Improv theater is almost always comedy. I’ve seen good committed actors working hard at a serious long form that, despite their best efforts... turned funny. Asking the audience to share personal information can be fun, risky and produce work that is grounded in a more human experience.
Last year I asked audience members to anonymously write secretes on cards and they shared very personal feelings. For example one said, “I didn’t go back after you.. once I broke up with you.. and I wish I did.”
And most of the secrets spoke of regret or something they’d been hiding. It was challenging to use the secrets in a way that didn’t bring the evening ‘down’.
So I tried another idea to get audience suggestions that were personal but less ‘dark’.
I handed out index cards and asked audience members to anonymously write down a secret wish or desire.
The results were much more uplifting. And provided the theme for the scenes that I directed. *
Here are a few of the secrets the audience shared copied here exactly as written:
- I can fly.
- I wish I have the ability to become invisible.
- I always wanted to bathe in a tub of strawberry yogurt with clavichord music paying while being told I was loved beyond belief.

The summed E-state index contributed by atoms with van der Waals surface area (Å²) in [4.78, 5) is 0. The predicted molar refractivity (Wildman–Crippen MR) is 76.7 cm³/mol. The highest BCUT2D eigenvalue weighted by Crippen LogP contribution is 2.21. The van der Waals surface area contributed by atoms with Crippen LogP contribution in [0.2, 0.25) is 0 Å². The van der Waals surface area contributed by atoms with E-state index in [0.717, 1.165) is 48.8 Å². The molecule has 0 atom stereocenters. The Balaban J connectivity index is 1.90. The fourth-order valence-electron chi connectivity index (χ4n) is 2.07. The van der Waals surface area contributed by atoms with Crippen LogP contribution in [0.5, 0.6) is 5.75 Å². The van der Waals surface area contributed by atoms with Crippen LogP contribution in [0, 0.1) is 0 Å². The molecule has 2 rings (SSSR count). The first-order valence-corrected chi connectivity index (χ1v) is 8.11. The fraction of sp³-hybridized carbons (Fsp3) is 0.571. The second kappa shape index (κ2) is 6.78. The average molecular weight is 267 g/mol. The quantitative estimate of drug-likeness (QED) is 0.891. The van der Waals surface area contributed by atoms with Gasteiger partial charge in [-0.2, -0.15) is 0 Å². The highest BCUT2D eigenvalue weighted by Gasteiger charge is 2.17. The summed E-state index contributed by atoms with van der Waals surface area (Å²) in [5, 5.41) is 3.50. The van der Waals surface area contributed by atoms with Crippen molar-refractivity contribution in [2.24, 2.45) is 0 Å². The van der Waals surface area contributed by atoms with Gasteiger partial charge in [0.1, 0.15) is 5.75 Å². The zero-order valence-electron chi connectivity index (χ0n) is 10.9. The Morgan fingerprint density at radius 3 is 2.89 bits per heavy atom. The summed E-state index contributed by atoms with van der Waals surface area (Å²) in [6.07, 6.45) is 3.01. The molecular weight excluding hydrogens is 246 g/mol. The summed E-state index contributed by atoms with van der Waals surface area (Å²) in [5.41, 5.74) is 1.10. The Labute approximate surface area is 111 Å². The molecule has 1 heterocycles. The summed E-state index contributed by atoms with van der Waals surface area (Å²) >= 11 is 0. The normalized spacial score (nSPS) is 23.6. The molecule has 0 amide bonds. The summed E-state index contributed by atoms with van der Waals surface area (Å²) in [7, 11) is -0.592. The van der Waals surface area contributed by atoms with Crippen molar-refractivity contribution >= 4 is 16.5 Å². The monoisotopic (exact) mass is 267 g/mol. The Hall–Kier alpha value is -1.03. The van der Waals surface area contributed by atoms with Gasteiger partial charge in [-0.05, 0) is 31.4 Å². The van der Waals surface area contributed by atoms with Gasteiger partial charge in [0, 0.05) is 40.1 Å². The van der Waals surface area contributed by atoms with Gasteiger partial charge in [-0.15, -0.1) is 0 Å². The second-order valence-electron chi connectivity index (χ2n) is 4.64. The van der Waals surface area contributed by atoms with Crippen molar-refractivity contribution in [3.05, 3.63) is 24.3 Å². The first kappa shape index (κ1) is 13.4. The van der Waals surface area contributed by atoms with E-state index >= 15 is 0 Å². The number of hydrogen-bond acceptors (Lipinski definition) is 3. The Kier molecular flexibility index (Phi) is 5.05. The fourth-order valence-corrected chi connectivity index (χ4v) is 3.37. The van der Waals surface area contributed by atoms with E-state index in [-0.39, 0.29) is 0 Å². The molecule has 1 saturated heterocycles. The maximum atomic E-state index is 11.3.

- To topple an evil regimen with passive resistance
- I’ve always wanted the ability to time travel
- I wish I was a Victoria Secret model [exclamation with a heart]
- I want to be small enough to fit into doll clothes!
- I wish I was in Paris
- Swimming through tropical oceans with colorful, supersized fishes.
We were able to use the wishes without making fun of them....well...yes...we had fun with them...but not at the expense of the person who wrote it.
It’s fun. Just knowing that this is a real secret desire of someone in the audience right now is exciting. It raises the stakes.
It grounds the players and engages the audience. And those are good things.
. Directed improv where the director declares a theme and the audience decides if he or she has successfully accomplished it.